Monday, December 7, 2009


Neighborhood Light

Like the rim of the known
universe expanding into the dark
non-edge of space,

the blurred knots
of the local clusters dragging
apart, drifting undone,

the golden arms
of each galaxy opening to the slowing
original spin,

like the loosening grip of each star
on each rotating body
revolving around its cooling center,

like the bodies themselves,
planets grinding down on imaginary
axes, each year a linear fraction longer,

like the light that pierces
the frail shell of atmosphere
on this planet, the light of dead stars,

like the expanding rim, the stars at the boundary
rushing into nothing, their light moving in,
moving out, light we'll never see,

like that light, the rays never entering
this sky, this sky a few molecules poorer
each lengthening day,

like the swell and ebb of the living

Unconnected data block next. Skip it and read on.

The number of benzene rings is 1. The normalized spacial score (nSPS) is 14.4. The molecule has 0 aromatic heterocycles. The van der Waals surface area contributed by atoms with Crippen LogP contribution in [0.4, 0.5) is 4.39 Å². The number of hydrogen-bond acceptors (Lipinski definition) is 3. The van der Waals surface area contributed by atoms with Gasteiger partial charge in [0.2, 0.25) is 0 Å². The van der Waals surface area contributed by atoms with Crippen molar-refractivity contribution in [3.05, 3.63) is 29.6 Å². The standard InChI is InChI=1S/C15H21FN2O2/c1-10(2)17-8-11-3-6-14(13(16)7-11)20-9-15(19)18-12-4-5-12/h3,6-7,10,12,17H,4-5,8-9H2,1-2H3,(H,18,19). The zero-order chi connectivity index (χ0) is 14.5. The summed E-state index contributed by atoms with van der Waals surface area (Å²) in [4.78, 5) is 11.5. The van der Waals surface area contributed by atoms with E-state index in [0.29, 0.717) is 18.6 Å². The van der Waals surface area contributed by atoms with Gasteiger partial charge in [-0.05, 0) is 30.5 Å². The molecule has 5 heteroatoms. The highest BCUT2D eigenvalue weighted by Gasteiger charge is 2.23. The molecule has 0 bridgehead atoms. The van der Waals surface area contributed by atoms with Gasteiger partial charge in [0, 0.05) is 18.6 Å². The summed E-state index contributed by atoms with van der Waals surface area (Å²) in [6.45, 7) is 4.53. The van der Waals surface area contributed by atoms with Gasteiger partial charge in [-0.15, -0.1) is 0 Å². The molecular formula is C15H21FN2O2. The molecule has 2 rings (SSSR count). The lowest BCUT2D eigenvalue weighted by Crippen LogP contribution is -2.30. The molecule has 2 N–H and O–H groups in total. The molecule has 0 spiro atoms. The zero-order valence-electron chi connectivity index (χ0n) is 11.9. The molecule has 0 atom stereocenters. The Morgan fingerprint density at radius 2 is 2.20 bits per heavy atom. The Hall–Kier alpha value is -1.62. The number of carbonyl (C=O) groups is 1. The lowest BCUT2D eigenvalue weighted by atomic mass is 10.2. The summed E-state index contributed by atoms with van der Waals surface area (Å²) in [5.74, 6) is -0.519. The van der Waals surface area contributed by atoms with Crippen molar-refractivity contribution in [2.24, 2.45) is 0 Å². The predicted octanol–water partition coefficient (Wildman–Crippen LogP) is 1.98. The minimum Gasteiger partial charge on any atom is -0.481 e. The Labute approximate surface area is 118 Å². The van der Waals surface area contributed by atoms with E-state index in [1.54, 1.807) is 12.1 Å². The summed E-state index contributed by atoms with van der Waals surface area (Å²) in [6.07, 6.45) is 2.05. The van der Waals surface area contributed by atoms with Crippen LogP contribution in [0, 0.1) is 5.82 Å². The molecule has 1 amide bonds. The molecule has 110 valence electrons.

mass of species, emblems twice withdrawn
to abstraction by the reductive statistics of speech,

like the Dead Sea, the briny death
of its wet iconograph, the brilliant shapes
of crystal driftwood on its shores,

like the blind white fish of the caves,
like the song of the snail darter,
like the fish living on the edge

of the fresh, blinding hot currents
pushing into the edge
of that sea, every sea becoming that sea,

we come apart each night in the incandescent room,
untangling arms and thighs. How lovely,
the rich sweat of our finished work,

the bound salt that binds us
to the dim light thrown through the window:
starlight, moonlight, the light from this quiet street.

-Theodore Worozbyt

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